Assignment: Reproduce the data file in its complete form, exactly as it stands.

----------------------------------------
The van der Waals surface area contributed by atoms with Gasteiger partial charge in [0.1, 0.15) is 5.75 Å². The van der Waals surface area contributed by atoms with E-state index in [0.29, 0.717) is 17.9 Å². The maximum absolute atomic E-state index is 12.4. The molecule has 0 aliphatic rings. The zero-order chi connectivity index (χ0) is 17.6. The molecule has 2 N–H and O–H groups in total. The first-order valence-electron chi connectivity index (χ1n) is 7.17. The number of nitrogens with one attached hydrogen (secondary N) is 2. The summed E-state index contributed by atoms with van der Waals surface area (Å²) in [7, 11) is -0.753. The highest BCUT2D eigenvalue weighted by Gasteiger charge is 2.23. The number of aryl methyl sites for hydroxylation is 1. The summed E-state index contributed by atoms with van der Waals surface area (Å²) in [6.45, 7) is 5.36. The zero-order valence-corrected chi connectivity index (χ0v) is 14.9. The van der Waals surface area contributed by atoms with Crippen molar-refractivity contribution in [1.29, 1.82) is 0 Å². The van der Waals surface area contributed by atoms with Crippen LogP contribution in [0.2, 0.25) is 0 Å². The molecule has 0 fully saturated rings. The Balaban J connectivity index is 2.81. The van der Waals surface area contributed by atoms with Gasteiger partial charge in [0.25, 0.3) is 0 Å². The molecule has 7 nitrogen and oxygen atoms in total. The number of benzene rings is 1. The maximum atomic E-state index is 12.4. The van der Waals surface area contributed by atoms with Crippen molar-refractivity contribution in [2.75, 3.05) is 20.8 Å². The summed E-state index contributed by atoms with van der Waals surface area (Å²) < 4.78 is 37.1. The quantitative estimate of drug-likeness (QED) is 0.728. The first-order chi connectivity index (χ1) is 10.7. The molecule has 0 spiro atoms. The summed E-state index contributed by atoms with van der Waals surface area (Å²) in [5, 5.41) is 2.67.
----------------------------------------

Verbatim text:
The van der Waals surface area contributed by atoms with Gasteiger partial charge in [0.1, 0.15) is 5.75 Å². The van der Waals surface area contributed by atoms with E-state index in [0.29, 0.717) is 17.9 Å². The maximum absolute atomic E-state index is 12.4. The molecule has 0 aliphatic rings. The zero-order chi connectivity index (χ0) is 17.6. The molecule has 2 N–H and O–H groups in total. The first-order valence-electron chi connectivity index (χ1n) is 7.17. The number of nitrogens with one attached hydrogen (secondary N) is 2. The summed E-state index contributed by atoms with van der Waals surface area (Å²) in [7, 11) is -0.753. The highest BCUT2D eigenvalue weighted by Gasteiger charge is 2.23. The number of aryl methyl sites for hydroxylation is 1. The summed E-state index contributed by atoms with van der Waals surface area (Å²) in [6.45, 7) is 5.36. The zero-order valence-corrected chi connectivity index (χ0v) is 14.9. The van der Waals surface area contributed by atoms with Crippen molar-refractivity contribution in [1.29, 1.82) is 0 Å². The van der Waals surface area contributed by atoms with Crippen LogP contribution in [0.2, 0.25) is 0 Å². The molecule has 0 fully saturated rings. The Balaban J connectivity index is 2.81. The van der Waals surface area contributed by atoms with Gasteiger partial charge in [0.25, 0.3) is 0 Å². The molecule has 7 nitrogen and oxygen atoms in total. The number of benzene rings is 1. The maximum atomic E-state index is 12.4. The van der Waals surface area contributed by atoms with Crippen molar-refractivity contribution in [2.75, 3.05) is 20.8 Å². The summed E-state index contributed by atoms with van der Waals surface area (Å²) < 4.78 is 37.1. The quantitative estimate of drug-likeness (QED) is 0.728. The first-order chi connectivity index (χ1) is 10.7. The molecule has 0 spiro atoms. The summed E-state index contributed by atoms with van der Waals surface area (Å²) in [5, 5.41) is 2.67.